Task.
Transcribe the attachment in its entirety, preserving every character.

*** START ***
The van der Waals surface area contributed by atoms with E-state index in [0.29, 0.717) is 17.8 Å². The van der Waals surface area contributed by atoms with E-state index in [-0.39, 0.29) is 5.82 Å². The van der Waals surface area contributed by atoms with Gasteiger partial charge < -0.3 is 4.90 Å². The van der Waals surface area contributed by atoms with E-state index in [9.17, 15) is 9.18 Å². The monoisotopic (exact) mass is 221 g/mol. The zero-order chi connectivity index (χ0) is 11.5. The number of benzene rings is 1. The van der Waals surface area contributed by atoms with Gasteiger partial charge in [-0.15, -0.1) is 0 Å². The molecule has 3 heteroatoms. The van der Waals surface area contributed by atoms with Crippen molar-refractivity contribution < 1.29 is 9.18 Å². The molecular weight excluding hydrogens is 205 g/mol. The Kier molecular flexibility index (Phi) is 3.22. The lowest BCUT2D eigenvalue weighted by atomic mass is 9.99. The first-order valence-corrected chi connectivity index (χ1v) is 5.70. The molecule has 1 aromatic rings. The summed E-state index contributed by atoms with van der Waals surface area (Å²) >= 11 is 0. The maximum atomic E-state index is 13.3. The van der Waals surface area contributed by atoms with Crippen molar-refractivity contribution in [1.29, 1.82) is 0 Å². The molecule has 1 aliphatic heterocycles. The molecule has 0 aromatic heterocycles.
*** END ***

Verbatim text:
The van der Waals surface area contributed by atoms with E-state index in [0.29, 0.717) is 17.8 Å². The van der Waals surface area contributed by atoms with E-state index in [-0.39, 0.29) is 5.82 Å². The van der Waals surface area contributed by atoms with Gasteiger partial charge < -0.3 is 4.90 Å². The van der Waals surface area contributed by atoms with E-state index in [9.17, 15) is 9.18 Å². The monoisotopic (exact) mass is 221 g/mol. The zero-order chi connectivity index (χ0) is 11.5. The number of benzene rings is 1. The van der Waals surface area contributed by atoms with Gasteiger partial charge in [-0.15, -0.1) is 0 Å². The molecule has 3 heteroatoms. The van der Waals surface area contributed by atoms with Crippen molar-refractivity contribution < 1.29 is 9.18 Å². The molecular weight excluding hydrogens is 205 g/mol. The Kier molecular flexibility index (Phi) is 3.22. The lowest BCUT2D eigenvalue weighted by atomic mass is 9.99. The first-order valence-corrected chi connectivity index (χ1v) is 5.70. The molecule has 1 aromatic rings. The summed E-state index contributed by atoms with van der Waals surface area (Å²) >= 11 is 0. The maximum atomic E-state index is 13.3. The van der Waals surface area contributed by atoms with Crippen molar-refractivity contribution in [1.29, 1.82) is 0 Å². The molecule has 1 aliphatic heterocycles. The molecule has 0 aromatic heterocycles.